WGSS Graduate Colloquium & Working Group


The Women’s, Gender, & Sexuality Studies Graduate Colloquium is a venue in which Yale graduate students from a wide range of disciplines present work that engages women’s studies, feminism, gender and sexuality studies, lesbian and gay studies, and queer studies. At the Colloquium, graduate students give academic talks, present syllabi, discuss pedagogy, and engage in roundtable discussions on pressing issues and questions central to the field of Women’s, Gender, & Sexuality Studies, with much lively discussion to follow.

The Women’s, Gender, and Sexuality Studies Working Group is a subsidiary of the Colloquium. The purpose of the Working Group is to foster interdisciplinary discussion about current issues in the field of women’s, gender, and sexuality studies by bringing together graduate students and and faculty at Yale who are working on topics at the intersection of their discipline and WGSS. This venue aims to introduce recent work in a variety of disciplines and to strengthen our understanding of how our own work might engage with emerging debates in this field.

2020/21 Co-conveners: Jacinda Tran and Patricia Ekpo

Spring 2021 Working Group Calendar

March 1 – Alanna Hickey, Assistant Professor, English
March 29 – Crystal Feimster, Associate Professor, American Studies, History and American Studies
April 26 – Joanna Fiduccia, Assistant Professor, History of Art

Spring 2021 Colloquium

February 15
Alex Fialho (History of Art & African American Studies): “Art & AIDS in a Global Context: The Keiskamma Art Project as Template
This presentation situates global concerns regarding the ongoing AIDS pandemic through the work of the Keiskamma Art Project, a women-led group of primarily Xhosa artists in rural Hamburg, South Africa. While grappling with the devastating impact of HIV resulting from disparate and disjunctive processes of globalization as well as anti-Black structural vulnerabilities, I attend to Keiskamma Art Project’s awe-inspiring artworks as a practice of accounting for Black creativity, community and remembrance in the wake of HIV/AIDS.
Mia Kang (History of Art): “Art and Objecthood: Lynda Benglis’ Double Dildo, 1974”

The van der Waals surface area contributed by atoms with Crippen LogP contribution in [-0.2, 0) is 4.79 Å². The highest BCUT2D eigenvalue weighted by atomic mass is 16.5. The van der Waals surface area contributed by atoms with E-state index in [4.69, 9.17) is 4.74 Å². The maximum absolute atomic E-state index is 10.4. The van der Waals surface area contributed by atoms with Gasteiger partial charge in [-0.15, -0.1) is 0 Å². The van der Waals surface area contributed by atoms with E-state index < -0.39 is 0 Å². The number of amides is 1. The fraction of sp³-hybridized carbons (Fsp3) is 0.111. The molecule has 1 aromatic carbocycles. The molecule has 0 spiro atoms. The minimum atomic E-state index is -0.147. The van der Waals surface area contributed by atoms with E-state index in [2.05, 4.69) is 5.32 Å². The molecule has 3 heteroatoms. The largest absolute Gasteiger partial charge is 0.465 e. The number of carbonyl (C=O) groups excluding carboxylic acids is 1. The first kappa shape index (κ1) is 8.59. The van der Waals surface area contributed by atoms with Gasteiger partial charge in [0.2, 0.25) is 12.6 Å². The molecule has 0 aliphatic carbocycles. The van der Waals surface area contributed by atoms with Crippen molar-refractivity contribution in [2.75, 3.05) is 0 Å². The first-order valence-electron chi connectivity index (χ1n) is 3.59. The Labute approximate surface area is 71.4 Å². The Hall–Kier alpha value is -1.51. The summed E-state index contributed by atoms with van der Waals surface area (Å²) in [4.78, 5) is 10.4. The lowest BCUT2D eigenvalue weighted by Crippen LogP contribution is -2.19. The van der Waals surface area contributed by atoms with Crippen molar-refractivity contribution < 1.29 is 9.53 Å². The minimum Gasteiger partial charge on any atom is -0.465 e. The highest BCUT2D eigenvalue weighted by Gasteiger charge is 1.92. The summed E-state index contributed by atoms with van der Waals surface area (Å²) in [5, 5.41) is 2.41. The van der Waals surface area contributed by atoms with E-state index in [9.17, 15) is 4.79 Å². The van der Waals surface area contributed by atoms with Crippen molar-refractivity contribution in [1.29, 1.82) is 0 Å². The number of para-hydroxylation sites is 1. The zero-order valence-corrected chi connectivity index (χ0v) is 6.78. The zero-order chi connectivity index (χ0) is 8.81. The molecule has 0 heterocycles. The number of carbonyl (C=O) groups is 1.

By examining Lynda Benglis’s famous 1974 self-portrait, in which she poses with a double-sided dildo, this essay posits dubious connections between 1970s feminist debates over the dildo and the contemporary art critical crisis over the the work of art’s object status.
March 15
Maryam Parhizkar (American Studies & African American Studies): “Unsettling Ethnologies: Rosa Rolanda Covarrubias’s Photographic Archive”
This presentation examines Mexican American modernist dancer and visual artist Rosa Rolanda Covarrubias‘s transnational archive of ethnological and performance photographs at the Universidad de las Americas Puebla. By centering the Black and Indigenous subjects of her portraiture, I elaborate upon how such images both sustain and trouble narratives of mestizaje.
Angie Diaz (American Studies): “Ninfa’s on Navigation Boulevard: Ethnic Mexican Place-making in Houston, Texas”
This paper examines the formation of ethnic Mexican foodscapes in 1970s Houston through Ninfa’s Mexican Restaurant. With a focus on restaurant expansion and regional mass transit initiatives, I explore how Ninfa Laurenzo’s persona-making myths through the figure of “Mama Ninfa” shaped the movement of ethnic Mexicans in Houston, Texas.
April 12
Leana Hirschfeld-Kroen (Comparative Literature & Film and Media Studies): “The sound-struck secretary: trance-induced typos, dictation and dictators”
This paper catalogs the schizophonic symptoms exhibited by secretaries in US and European modernist media to explore their cultural construction as “automatic” audience members. Entranced by the synchronized sounds of a disembodied male voice and typewriter, modernist secretaries become dangerously receptive to male film stars, opera singers, and fascist dictators.
Pooja Sen (History of Art): “Sink the Sea! Women, The Body, and Primitive Accumulation”
Artist Heba Y. Amin’s Operation Sunken Sea (2018) adapts a colonial-era proposal to drain the Mediterranean and extract resources from Africa. As an Egyptian woman playing the role of a fascist politician, Amin parodies the plan and advocates for the colonization of Europe. In this paper, I consider environmental engineering, the gendered performance of fascism, and video as a narcissistic medium.

Mondays at 4:30-6pm (Zoom links will be sent to the list serv in advance of presentations.)